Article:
Facebook Creative Shop chief creative officer Mark D’Arcy spoke with DDB Mudra Group chairman and CCO Sonal Dabral during a recent trip to Mumbai, discussing the changes to the advertising market in India. Highlights of their talk were published in a Facebook for Business post.
On change in general:
Dabral: The first thing brands must know is that it’s not just change itself, but the speed of change. For people, there is tremendous stress in urban life and working to achieve what they want. So one way that brands can make a difference is to empathize with people and help them navigate these changes.
D’Arcy: Observing the cultural zeitgeist is a big thing for brands. At Facebook, we often talk about marketing for people, not at people. The messages that brands deliver should contribute something positive to the conversation. What you’re saying is fascinating, that brands play a role as cultural touchstones. They’re a part of the societal fabric.
Dabral: Absolutely. I’ll give you an example. Big Bazaar is like the Walmart of India. It brought the retail revolution to India, made products available to Indians who could have not otherwise afforded such things. Big Bazaar plays an important role in people’s lives.
Keeping this in mind, we worked on a “Making India Beautiful” campaign for Big Bazaar. We released one small story each week showing a change that’s happening in India, and the way Big Bazaar is playing a part in that change. In one film, a male executive comes home carrying a nicely designed mop and bucket and begins cleaning the house — something that traditionally only women were expected to do. It’s a piece about how gender roles are changing in the home. In another film, we show a grandmother buying shorts for her granddaughter, again reflecting the evolving mindset in what were otherwise considered to be “traditional” homes.
We are emotional people, and we are melodramatic as a culture. We cry more, laugh louder. We need good stories. We are all about heart. Brands need to understand that. Local and international brands that do that succeed. Most Indian advertising has emotion, as well as humor. It often tells stories about the love between families. It is something that advertisers have borrowed from Bollywood, and that Bollywood borrowed from religion.
Dabral: They’re talking about it more and more. Digital used to be something we could also do, but it wasn’t a primary offering. Now it’s coming into the conversation earlier, depending on the target audience. Any brand trying to reach the youth is thinking digital. And India is a youthful audience. 65 percent of the country is under 35 years of age.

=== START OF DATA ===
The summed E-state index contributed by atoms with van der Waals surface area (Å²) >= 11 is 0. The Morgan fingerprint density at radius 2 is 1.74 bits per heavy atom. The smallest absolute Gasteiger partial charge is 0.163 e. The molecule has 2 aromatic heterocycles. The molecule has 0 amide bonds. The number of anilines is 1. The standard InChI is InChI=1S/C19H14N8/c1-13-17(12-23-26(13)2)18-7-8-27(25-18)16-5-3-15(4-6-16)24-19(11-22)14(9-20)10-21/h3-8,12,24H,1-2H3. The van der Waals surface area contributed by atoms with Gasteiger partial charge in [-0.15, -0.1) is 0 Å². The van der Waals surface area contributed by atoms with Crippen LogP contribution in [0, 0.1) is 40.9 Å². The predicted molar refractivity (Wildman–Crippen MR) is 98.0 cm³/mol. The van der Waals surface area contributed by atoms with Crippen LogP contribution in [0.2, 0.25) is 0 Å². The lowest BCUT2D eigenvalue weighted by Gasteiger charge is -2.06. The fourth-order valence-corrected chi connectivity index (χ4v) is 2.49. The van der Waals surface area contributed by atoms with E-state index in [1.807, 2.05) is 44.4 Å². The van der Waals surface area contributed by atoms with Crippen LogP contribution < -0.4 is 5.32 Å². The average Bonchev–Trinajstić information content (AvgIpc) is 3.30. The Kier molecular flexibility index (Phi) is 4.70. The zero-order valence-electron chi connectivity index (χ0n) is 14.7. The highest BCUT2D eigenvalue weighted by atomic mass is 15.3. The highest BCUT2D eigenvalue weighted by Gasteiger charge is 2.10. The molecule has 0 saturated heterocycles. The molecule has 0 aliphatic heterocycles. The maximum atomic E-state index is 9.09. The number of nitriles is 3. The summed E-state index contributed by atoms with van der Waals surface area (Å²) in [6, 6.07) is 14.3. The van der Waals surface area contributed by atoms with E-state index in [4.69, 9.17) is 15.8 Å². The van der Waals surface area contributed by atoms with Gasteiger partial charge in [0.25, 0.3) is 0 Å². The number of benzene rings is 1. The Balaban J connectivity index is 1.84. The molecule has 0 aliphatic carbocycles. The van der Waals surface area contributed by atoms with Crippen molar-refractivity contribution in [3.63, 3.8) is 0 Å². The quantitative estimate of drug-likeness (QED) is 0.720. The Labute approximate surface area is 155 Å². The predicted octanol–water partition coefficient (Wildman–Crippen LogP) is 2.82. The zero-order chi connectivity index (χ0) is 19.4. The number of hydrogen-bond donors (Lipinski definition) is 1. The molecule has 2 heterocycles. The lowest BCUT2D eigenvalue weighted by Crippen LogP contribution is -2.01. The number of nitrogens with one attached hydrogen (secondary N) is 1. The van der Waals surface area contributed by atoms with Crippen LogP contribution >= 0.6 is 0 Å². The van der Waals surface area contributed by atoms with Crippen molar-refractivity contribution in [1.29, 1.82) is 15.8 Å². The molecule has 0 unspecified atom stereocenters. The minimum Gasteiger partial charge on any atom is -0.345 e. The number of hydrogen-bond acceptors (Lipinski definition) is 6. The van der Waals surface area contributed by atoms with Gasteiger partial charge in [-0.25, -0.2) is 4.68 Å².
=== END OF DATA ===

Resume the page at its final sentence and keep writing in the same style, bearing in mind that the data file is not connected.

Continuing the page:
D’Arcy: If you think back to 1997, when we first started doing things on the Internet, it was a novelty. Every new platform starts out like that, but eventually the efficacy-to-novelty ratio shifts. The data becomes overwhelming, and what was a small thing becomes the central thing. Ultimately, it’s about people. You build campaigns for where people are.
Dabral: We need to be out front, but not too far out front of our clients. Digital will be hugely important for India. It has already democratized entertainment. You can buy a 5,000-rupee phone and still get the same video as someone who bought a TV. You are no longer limited by where you were born or how much money you have.
Dabral: There’s a lot of visual and sonic bombardment in India, and ads need to break through. In India, people actually look for ads to entertain them. So it’s very important for ads to be entertaining and rewarding.
Marketers understand there is a new paradigm. Historically, brands have pushed messages down peoples’ throats. Now you need to give — give an ideology, give something back.
For the complete conversation, please see the Facebook for Business post.
Readers: What did you think of the statements by D’Arcy and Dabral about advertising in India?